Organic vs Conventionally Grown Foods

In 1971 the USDA issued data showing that poor nutrition is linked to all major health problems.

There is a definite relationship between what we eat and how we live, and I believe there is a heighten awareness with the public today knowing that what you are putting into your body is effecting the outcome of your life.

With one out of three people being diagnosed with cancer, and heart disease being the number one killer in America, many are re-evaluating their diets and making changes to improve their quality of life.

This awareness is bringing us T.V shows like food revolution, wonderful movies like food Inc., vegetables on the White House lawn, and organic sections in our grocery stores.

Surely it is a start and a very exciting one at that, but we still have a long way to go when it comes to educating ourselves about good nutrition.

Americans are demanding better food quality but is the USDA in agreement with what the growing majority believes is food quality?

Below is information taken off of the USDA web site, you be the judge:

Conventional vs. organic farming

The word “organic” refers to the way farmers grow and  process agricultural  products, such as fruits, vegetables, grains, dairy products and meat. Organic farming practices are designed to encourage soil and water conservation and reduce pollution. Farmers who grow organic produce and meat don’t use conventional methods to fertilize, control weeds or prevent livestock disease. For example, rather than using chemical weedkillers, organic farmers conduct sophisticated crop rotations and spread mulch or manure to keep weeds at bay.

Here are other differences between conventional farming and organic farming:

Conventional farmers Organic farmers
Apply chemical fertilizers to promote plant growth. Apply natural fertilizers, such as manure or compost, to feed soil and plants.
Spray insecticides to reduce pests and disease. Use beneficial insects and birds, mating disruption or traps to reduce pests and disease.
Use chemical herbicides to manage weeds. Rotate crops, till, hand weed or mulch to manage weeds.
Give animals antibiotics, growth hormones and medications to prevent disease and spur growth. Give animals organic feed and allow them access to the outdoors. Use preventive measures — such as rotational grazing, a balanced diet and clean housing — to help minimize disease.


Organic food: Buy or bypass?

Many factors may influence your decision to buy — or not buy — organic food. Consider these factors:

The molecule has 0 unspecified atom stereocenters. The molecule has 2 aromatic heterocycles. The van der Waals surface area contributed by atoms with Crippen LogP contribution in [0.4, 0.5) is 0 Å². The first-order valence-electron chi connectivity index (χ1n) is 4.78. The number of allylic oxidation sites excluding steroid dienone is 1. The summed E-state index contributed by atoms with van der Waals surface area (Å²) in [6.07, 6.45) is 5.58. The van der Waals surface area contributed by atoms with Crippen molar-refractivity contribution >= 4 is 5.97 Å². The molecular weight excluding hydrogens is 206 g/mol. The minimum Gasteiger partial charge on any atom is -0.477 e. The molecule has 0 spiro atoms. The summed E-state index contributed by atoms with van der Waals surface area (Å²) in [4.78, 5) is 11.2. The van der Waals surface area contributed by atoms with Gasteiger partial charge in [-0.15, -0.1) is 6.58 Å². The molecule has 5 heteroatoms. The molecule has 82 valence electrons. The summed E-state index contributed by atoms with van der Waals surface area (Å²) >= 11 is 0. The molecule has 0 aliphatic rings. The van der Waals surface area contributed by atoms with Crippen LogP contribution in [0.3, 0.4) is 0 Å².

• Nutrition. No conclusive evidence shows that organic food is more nutritious than is conventionally grown food. And the USDA — even though it certifies organic food — doesn’t claim that these products are safer or more nutritious.
  • Quality and appearance. Organic foods meet the same quality and safety standards as conventional foods. The difference lies in how the food is produced, processed and handled. You may find that organic fruits and vegetables spoil faster because they aren’t treated with waxes or preservatives. Also, expect less-than-perfect appearances in some organic produce — odd shapes, varying colors and perhaps smaller sizes. In most cases, however, organic foods look identical to their conventional counterparts.
  • Pesticides. Conventional growers use pesticides to protect their crops from molds, insects and diseases. When farmers spray pesticides, this can leave residue on produce. Some people buy organic food to limit their exposure to these residues. Most experts agree, however, that the amount of pesticides found on fruits and vegetables poses a very small health risk.
  • Cost. Most organic food costs more than conventional food products. Higher prices are due to more expensive farming practices, tighter government regulations and lower crop yields. Because organic farmers don’t use herbicides or pesticides, many management tools that control weeds and pests are labor intensive. For example, organic growers may hand weed vegetables to control weeds, and you may end up paying more for these vegetables.

The USDA says there is  no conclusive evidence that organic food is more nutritious than is conventionally grown food. And the USDA, even though it certifies organic food,  doesn’t claim that these products are safer or more nutritious”


If there is no difference in the quality of naturally grown foods and foods that are laced with all the things conventional farmers are using, than why is our society so sick with disease? And why are Americans spending over $287 billion dollars on prescription drugs each year?

According to the USDA” toxin avoidance can prevent up to 90 percent of cancers”.  In my opinion, chemicals, insecticides, growth hormones, antibiotics and medications are toxic to the body and have a profound effect to one’s health.

Linda Kuhney


Linda Kuhney is a cancer survivor who helps other people fight their cancer battle
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